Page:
The Hundred of Witheridge is above all others Hundreds, the Hundred of small thanes. It contains not a single ancient crown lordship, not a single borough. The Hundreds of Blacktorington, Shebbear, Braunton and Plympton contain each of the many thanes Lands, but the Hundreds of Witheridge seem almost exclusively made up of them. With the exception of Bishop's Nymton and King's Nymton, Chumleigh and Cruwys Morchard, there is hardly an estate which can have held the position what is now termed a manor. Nearly all are the cotliffs or quillets of small thanes ranging from 50 to 100 acres, and where several thanes held them together, the several thanes are not manorially subordinated, but held in parage. Two thane lands are enumerated (in Domesday) as added to the Royal estate of Witheridge, one to that of King's Nymton, one to Thelbridge, and one to Creacombe. One estate at Worlington was made up of the land of two thanes, another, West Worlington, with Aston, the Affetone of Episcopal registers, had formerly been the land of twelve thanes, yet another Worlington represented the land of three thanes, To Washford Pyne a thane's land has been added. Three of the lands in Little Washford, the outlier of Witheridge, consisted of the land of six thanes.

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It looks as if the great Down Wood (Donewold), which formerly stretched away from Exmoor south-westwards as far as Dartmoor, like a wedge dividing the county into two portions, was at no very distant date before Domesday an almost wholly uninhabited waste, partly moor, partly wood, with only here and there a settler's clearance, and that the four great intakes of King's Nymton, Bishop's Nymton, Chumleigh and Cruwys Morchard were of comparatively recent origin. The legend therefore, which tells of Chumleigh as having once been King Aethelston's park is no doubt substantially correct, if only it is understood as conveying that King Aethelston was wont to hunt over Chumleigh or evere it was 'towned', when it was as yet part of the forest unenclosed.

Such in the words of Reichel (D.A.TL.XXX, p.391) was the state of pre-Domesday Witheridge so far as we can read it. The account goes on to make it clear how it is that there were so many Domesday manors in what is now the parish of Witheridge, and how it is that their identification is so difficult. Reichel devoted forty pages of Volume XXX of the Transactions of the Devonshire Association to the Hundred of Witheridge, and his own alterations in the margin of his copy have been extremely helpful in this matter of identification.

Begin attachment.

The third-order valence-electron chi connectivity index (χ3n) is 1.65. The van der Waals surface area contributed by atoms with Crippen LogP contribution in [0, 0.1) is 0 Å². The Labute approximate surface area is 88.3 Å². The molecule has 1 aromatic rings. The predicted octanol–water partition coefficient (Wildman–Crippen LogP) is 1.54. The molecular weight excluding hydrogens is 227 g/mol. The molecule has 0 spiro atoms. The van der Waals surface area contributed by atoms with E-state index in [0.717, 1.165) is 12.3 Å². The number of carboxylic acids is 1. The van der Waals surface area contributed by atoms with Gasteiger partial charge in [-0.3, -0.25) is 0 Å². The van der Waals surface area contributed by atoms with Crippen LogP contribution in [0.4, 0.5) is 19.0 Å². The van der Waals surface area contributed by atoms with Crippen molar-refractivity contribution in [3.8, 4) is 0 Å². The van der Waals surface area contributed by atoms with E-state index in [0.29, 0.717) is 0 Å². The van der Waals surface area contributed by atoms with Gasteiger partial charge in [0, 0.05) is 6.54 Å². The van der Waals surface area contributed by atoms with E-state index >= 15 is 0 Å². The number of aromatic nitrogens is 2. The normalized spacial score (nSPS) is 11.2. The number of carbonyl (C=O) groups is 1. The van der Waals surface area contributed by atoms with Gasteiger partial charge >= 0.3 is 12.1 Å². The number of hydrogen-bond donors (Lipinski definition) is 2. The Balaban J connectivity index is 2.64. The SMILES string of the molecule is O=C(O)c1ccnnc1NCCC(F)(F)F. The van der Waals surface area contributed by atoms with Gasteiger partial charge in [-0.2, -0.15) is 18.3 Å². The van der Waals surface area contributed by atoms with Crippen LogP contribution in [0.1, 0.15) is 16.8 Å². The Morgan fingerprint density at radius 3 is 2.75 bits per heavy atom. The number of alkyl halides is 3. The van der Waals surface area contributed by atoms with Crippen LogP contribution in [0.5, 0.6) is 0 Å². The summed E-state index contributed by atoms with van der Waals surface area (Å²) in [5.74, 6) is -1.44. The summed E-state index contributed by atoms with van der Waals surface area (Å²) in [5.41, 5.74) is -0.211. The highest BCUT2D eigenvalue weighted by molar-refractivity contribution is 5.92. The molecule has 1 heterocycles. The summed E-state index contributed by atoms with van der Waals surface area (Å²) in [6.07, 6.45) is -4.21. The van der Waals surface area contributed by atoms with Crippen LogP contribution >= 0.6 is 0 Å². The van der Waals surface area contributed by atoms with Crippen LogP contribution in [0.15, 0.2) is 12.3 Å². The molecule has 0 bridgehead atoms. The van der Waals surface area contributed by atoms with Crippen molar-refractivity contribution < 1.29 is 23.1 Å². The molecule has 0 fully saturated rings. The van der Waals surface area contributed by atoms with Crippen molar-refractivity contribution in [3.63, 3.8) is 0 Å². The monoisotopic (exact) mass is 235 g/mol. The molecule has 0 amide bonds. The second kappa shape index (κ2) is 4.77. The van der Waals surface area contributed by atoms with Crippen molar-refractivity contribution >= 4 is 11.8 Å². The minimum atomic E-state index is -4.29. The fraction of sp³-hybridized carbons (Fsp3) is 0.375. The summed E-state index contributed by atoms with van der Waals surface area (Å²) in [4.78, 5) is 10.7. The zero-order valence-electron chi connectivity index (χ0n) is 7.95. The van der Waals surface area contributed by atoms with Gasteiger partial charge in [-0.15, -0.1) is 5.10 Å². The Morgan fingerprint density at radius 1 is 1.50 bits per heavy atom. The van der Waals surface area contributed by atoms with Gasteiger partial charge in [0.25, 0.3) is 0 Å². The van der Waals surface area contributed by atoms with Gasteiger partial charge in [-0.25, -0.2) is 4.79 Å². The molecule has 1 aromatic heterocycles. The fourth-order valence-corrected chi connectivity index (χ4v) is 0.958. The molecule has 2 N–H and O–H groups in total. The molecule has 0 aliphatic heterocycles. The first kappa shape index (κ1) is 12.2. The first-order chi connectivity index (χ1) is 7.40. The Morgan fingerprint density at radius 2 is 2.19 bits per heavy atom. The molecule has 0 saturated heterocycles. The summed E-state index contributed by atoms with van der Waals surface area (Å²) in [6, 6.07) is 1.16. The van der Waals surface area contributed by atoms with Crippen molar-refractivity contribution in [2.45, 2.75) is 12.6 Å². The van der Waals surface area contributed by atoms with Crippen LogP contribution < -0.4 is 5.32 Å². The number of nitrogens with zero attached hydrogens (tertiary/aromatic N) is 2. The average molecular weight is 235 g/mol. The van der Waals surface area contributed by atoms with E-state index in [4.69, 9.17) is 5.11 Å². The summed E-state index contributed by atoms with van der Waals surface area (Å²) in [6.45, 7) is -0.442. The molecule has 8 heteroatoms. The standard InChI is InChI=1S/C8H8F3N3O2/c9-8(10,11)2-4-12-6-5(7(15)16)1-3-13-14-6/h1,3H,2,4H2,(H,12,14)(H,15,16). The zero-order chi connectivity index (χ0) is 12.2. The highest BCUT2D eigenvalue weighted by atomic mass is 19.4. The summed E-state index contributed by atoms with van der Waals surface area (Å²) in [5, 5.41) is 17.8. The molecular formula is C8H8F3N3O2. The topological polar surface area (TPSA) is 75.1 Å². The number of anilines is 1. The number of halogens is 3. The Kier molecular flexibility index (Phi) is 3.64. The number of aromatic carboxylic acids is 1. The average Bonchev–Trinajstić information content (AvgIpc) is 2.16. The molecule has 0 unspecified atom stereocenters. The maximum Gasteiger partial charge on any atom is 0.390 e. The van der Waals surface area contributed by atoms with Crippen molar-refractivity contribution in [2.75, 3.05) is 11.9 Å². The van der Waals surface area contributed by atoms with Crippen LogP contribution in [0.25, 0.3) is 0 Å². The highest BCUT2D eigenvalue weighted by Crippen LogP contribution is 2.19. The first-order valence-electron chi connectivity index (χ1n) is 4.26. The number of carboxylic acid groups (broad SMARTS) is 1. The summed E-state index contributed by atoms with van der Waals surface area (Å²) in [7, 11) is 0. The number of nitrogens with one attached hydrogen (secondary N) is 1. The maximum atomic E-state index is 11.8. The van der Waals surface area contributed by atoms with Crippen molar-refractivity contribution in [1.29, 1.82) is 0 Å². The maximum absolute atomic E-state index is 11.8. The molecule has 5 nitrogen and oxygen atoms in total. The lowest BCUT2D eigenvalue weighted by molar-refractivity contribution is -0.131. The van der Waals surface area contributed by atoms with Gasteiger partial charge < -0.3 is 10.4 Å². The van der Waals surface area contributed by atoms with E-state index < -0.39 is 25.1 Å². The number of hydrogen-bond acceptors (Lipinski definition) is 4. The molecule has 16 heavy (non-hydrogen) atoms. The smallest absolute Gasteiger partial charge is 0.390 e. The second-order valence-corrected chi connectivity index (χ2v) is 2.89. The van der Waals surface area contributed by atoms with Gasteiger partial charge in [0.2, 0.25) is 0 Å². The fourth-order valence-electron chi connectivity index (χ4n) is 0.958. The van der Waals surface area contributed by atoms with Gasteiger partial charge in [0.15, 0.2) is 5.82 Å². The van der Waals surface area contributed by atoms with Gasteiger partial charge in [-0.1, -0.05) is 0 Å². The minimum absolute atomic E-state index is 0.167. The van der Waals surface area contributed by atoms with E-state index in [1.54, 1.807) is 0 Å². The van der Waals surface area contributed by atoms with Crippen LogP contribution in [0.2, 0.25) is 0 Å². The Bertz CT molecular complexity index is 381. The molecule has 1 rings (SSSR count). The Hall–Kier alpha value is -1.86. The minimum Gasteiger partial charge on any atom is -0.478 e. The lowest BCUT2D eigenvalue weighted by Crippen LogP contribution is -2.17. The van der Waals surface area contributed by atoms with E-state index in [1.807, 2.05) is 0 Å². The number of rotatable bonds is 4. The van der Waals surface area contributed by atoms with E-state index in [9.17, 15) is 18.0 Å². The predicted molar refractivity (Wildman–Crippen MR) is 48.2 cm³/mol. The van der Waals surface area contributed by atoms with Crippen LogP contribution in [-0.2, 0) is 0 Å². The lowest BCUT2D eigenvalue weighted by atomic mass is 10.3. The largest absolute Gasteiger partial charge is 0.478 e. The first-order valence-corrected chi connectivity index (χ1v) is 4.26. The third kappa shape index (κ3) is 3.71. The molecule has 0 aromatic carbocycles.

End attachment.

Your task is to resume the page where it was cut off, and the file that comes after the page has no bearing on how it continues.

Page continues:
White's Directory of 1850 says that the Hundred of Witheridge is a fertile district of hill and valley, of irregular shape, averaging around 15 miles in length and nine in breadth, in the Northern Division of Devon, Archdeaconry of Barnstaple, and Deaneries of South Molton and Chumleigh, except Templeton Parish, which is in the Archdeaconry of Exeter, and Deanery of Tiverton.

1595 - George Southcombe from Rose Ash, one of the Constables of the Hundred of Witheridge was riding his colt to Witheridge Fair on Midsummer day when he came upon two men fighting with swords, he rode at them requiring peace, his colt reared threw him and he was killed. He was buried at Rose Ash 27 June 1595; (Devon Transactions Vol XXXII Rose Ash) Found by Revd Castlehow.

As assessment and certificate made the 31st day of May 1780 by Robert Throne, William Lake, James Partridge and Samuel Wilcocks, appointed assessors for the Parish aforesaid of the money raised by virtue of an Act of Parliament and made in the twentieth year of his present Majesty's reign intituled an act for granting an aid to his Majesty by a Land Tax to be raised in Great Britain at the rate of four shillings in the pound for the service of the year 1780.

LAND TAX (1692 - 20th C) Originally levied to fund William 111's was against Louis X1V, it was later used to establish voting qualifications in the period when the right to vote was based on property ownership. Very few records survive pre 1780, and post 1832 records are of little use with many landowners commuting any tax by payment of a lump sum equivalent to c.15 years tax. (Electoral Registers began in 1832, naming all who were entitled to vote) Surviving records are mostly held at local County Record Offices.

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Last Edited 03/07/2006    Copyright © 2000-2006 Witheridge